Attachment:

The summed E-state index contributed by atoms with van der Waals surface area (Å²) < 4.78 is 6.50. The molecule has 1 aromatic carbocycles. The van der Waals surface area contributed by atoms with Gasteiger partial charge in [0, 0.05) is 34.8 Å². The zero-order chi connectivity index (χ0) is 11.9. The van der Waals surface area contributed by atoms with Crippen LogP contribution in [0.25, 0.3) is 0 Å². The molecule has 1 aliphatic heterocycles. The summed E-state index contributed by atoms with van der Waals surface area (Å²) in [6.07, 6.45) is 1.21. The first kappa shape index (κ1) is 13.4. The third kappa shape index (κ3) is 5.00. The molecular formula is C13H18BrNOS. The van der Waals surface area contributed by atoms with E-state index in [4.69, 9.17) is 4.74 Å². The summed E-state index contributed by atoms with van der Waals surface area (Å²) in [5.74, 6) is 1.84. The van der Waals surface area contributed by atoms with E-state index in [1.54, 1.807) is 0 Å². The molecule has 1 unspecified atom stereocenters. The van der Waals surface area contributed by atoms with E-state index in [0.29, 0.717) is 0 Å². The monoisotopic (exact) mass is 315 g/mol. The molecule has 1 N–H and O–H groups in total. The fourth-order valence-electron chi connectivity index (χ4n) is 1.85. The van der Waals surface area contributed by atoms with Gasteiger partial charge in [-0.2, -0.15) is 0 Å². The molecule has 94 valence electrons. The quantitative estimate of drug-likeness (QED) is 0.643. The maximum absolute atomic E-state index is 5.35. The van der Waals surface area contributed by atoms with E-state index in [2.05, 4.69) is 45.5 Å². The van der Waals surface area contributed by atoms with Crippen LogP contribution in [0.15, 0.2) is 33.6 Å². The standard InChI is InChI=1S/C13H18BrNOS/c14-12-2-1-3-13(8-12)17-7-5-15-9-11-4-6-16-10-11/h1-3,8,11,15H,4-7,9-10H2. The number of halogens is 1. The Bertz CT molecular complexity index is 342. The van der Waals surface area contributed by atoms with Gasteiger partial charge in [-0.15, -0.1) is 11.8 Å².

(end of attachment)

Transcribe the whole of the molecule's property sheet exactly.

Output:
The summed E-state index contributed by atoms with van der Waals surface area (Å²) < 4.78 is 6.50. The molecule has 1 aromatic carbocycles. The van der Waals surface area contributed by atoms with Gasteiger partial charge in [0, 0.05) is 34.8 Å². The zero-order chi connectivity index (χ0) is 11.9. The van der Waals surface area contributed by atoms with Crippen LogP contribution in [0.25, 0.3) is 0 Å². The molecule has 1 aliphatic heterocycles. The summed E-state index contributed by atoms with van der Waals surface area (Å²) in [6.07, 6.45) is 1.21. The first kappa shape index (κ1) is 13.4. The third kappa shape index (κ3) is 5.00. The molecular formula is C13H18BrNOS. The van der Waals surface area contributed by atoms with E-state index in [4.69, 9.17) is 4.74 Å². The summed E-state index contributed by atoms with van der Waals surface area (Å²) in [5.74, 6) is 1.84. The van der Waals surface area contributed by atoms with E-state index in [1.54, 1.807) is 0 Å². The molecule has 1 unspecified atom stereocenters. The van der Waals surface area contributed by atoms with E-state index in [0.29, 0.717) is 0 Å². The monoisotopic (exact) mass is 315 g/mol. The molecule has 1 N–H and O–H groups in total. The fourth-order valence-electron chi connectivity index (χ4n) is 1.85. The van der Waals surface area contributed by atoms with Gasteiger partial charge in [-0.2, -0.15) is 0 Å². The molecule has 94 valence electrons. The quantitative estimate of drug-likeness (QED) is 0.643. The maximum absolute atomic E-state index is 5.35. The van der Waals surface area contributed by atoms with E-state index in [2.05, 4.69) is 45.5 Å². The van der Waals surface area contributed by atoms with Crippen LogP contribution in [0.15, 0.2) is 33.6 Å². The standard InChI is InChI=1S/C13H18BrNOS/c14-12-2-1-3-13(8-12)17-7-5-15-9-11-4-6-16-10-11/h1-3,8,11,15H,4-7,9-10H2. The number of halogens is 1. The Bertz CT molecular complexity index is 342. The van der Waals surface area contributed by atoms with Gasteiger partial charge in [-0.15, -0.1) is 11.8 Å².